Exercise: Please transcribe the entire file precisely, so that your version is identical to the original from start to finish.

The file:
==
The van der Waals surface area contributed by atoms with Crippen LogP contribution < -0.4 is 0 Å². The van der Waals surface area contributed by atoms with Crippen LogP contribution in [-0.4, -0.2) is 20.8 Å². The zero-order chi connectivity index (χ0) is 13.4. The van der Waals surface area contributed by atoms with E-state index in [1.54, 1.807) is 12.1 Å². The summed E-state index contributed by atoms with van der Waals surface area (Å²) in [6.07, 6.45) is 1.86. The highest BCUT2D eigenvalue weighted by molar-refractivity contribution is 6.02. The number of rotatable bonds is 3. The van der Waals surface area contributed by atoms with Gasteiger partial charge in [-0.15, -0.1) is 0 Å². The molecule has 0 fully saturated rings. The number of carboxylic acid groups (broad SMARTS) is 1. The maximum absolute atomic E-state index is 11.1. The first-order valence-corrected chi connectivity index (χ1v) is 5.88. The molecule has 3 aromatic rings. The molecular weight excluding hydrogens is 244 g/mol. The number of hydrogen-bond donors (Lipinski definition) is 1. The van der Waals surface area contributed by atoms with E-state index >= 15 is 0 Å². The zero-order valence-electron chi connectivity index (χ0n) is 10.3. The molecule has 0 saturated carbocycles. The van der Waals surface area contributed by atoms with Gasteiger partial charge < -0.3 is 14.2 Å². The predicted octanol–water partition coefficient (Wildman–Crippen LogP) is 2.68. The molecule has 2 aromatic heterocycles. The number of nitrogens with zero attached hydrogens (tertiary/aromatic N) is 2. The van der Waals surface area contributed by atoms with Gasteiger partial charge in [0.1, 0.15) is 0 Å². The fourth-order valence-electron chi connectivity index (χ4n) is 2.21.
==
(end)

The van der Waals surface area contributed by atoms with Crippen LogP contribution < -0.4 is 0 Å². The van der Waals surface area contributed by atoms with Crippen LogP contribution in [-0.4, -0.2) is 20.8 Å². The zero-order chi connectivity index (χ0) is 13.4. The van der Waals surface area contributed by atoms with E-state index in [1.54, 1.807) is 12.1 Å². The summed E-state index contributed by atoms with van der Waals surface area (Å²) in [6.07, 6.45) is 1.86. The highest BCUT2D eigenvalue weighted by molar-refractivity contribution is 6.02. The number of rotatable bonds is 3. The van der Waals surface area contributed by atoms with Gasteiger partial charge in [-0.15, -0.1) is 0 Å². The molecule has 0 fully saturated rings. The number of carboxylic acid groups (broad SMARTS) is 1. The maximum absolute atomic E-state index is 11.1. The first-order valence-corrected chi connectivity index (χ1v) is 5.88. The molecule has 3 aromatic rings. The molecular weight excluding hydrogens is 244 g/mol. The number of hydrogen-bond donors (Lipinski definition) is 1. The van der Waals surface area contributed by atoms with E-state index >= 15 is 0 Å². The zero-order valence-electron chi connectivity index (χ0n) is 10.3. The molecule has 0 saturated carbocycles. The van der Waals surface area contributed by atoms with Gasteiger partial charge < -0.3 is 14.2 Å². The predicted octanol–water partition coefficient (Wildman–Crippen LogP) is 2.68. The molecule has 2 aromatic heterocycles. The number of nitrogens with zero attached hydrogens (tertiary/aromatic N) is 2. The van der Waals surface area contributed by atoms with Gasteiger partial charge in [0.1, 0.15) is 0 Å². The fourth-order valence-electron chi connectivity index (χ4n) is 2.21.